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Discussion Starter #1
What is the towing capacity of a bumper mounted ball on a 97 burban, 5.7L 4x4?

Since my reciever was stolen, I was thinking of dragging a car on a dolly just using the bumper this weekend, but needed to make sure that was going to be sufficient.
 

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Hmm, from memory of looking at various bumpers' weight rating, I'd say that the weight rating for yours is probably somewhere between 1500 and 2500 pounds. Not very much, pretty much just a boat... I wouldn't trust a bumper mounted ball for anything other than tooling around the farm with a small trailer of sorts...
 

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Ok for a small car

The bumper on my burb is stamped with "400lbs tongue load max, 4000lbs trailer load max" Should be OK to tow a small car.
 

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I've got the same year as unplugged, but 2500, and I've got the same load limit on my burb. 400 tongue, and 4000 trailer.

You should be fine. Just make sure your ball can handle the load too.
 

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$25-40 for a new receiver and ball? Why take the chance?
 

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Discussion Starter #6
$25-40 for a new receiver and ball? Why take the chance?

No, thats not what got stolen. The part that actually bolts to the frame of the truck that the ball hitch locks into was stolen, the reciever. I still have the arm with the multi-ball in my garage.

And BTW, it pulled the 1990 New Yorker just fine.
 

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Well, this upcoming weekend, I'm going to be pulling a 18' car hauler with a late 90's firebird on it. According to the different weights of the stuff I'm pulling, it looks like I may be a bit overweight for the rear gears I have. The trailer weighs about 2000 lbs, and supposedly the car weighs 3700, but we're not sure if that's empty, or loaded. That would put me at 5700, when I belive I can only pull about 3000 with the 3.08 rear gears. My uncle keeps reassuring me that if we just take the takeoffs easy, it'll be fine, but I'm a little worried...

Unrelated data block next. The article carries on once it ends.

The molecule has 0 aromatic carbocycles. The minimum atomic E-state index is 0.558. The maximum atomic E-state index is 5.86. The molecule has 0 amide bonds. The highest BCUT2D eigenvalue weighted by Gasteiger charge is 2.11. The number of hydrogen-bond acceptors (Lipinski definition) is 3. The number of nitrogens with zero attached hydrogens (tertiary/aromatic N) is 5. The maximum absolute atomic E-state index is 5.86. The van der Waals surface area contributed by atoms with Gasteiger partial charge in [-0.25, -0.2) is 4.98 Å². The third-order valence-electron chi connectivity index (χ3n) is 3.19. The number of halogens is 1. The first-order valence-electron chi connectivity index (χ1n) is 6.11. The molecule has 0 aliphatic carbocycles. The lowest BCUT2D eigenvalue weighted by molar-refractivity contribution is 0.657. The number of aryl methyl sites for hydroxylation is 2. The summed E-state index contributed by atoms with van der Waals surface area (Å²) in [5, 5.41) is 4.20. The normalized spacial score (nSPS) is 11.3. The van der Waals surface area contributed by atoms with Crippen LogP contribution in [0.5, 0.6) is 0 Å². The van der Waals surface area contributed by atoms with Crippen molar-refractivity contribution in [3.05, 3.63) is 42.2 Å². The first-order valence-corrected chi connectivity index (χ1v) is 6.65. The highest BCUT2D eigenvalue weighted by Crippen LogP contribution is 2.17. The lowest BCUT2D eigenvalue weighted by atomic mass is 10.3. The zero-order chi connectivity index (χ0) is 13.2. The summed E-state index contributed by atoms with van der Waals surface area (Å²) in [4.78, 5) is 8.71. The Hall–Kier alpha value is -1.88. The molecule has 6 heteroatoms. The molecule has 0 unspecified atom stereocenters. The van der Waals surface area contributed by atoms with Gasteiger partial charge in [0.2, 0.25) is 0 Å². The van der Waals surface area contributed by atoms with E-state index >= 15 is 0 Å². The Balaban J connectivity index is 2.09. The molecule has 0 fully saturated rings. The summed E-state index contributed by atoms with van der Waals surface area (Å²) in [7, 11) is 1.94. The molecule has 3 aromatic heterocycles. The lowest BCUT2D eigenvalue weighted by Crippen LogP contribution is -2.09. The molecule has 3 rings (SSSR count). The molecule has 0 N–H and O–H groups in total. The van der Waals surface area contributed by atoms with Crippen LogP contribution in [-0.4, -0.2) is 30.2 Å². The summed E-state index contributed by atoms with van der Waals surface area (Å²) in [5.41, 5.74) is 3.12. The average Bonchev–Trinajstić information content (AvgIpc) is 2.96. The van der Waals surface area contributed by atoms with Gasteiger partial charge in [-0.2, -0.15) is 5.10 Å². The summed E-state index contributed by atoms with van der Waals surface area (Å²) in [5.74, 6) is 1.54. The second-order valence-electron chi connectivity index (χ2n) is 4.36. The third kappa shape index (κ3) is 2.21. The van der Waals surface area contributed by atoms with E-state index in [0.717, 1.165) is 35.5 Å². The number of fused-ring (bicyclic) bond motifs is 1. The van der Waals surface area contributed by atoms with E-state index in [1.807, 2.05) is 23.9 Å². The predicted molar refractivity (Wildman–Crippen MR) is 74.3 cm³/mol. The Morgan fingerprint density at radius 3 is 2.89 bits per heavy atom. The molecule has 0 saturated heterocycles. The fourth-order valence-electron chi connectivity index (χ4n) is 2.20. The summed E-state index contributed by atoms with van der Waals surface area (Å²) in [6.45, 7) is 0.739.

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No, thats not what got stolen. The part that actually bolts to the frame of the truck that the ball hitch locks into was stolen, the reciever. I still have the arm with the multi-ball in my garage.

And BTW, it pulled the 1990 New Yorker just fine.
Wow, now those were so determined thieves! I see you are in Arlington. Where were you when the thing was stolen, if you don't mind me asking?
 

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Crawdaddy Well, this upcoming weekend, I'm going to be pulling a 18' car hauler with a late 90's firebird on it. According to the different weights of the stuff I'm pulling, it looks like I may be a bit overweight for the rear gears I have. The trailer weighs about 2000 lbs, and supposedly the car weighs 3700, but we're not sure if that's empty, or loaded. That would put me at 5700, when I belive I can only pull about 3000 with the 3.08 rear gears. My uncle keeps reassuring me that if we just take the takeoffs easy, it'll be fine, but I'm a little worried...
Man I can't imagine 3.08 gears. I'm mad that I got stuck with 3.23. Have you ever thought about getting them changed?
 

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The gear ratio debate is tricky, 3.08's and 3.23's give much better mileage, 4.10's and lower give better performance. It comes down to what you ask your truck to do most tow or commute, that'll determine the best ratio for ya.
Be great if they still made 2 speed rearends. Which brings up the question of why they ever stopped producing them.
I've been known to rent a truck at times for long tows to save wear and tear on my own vehicles.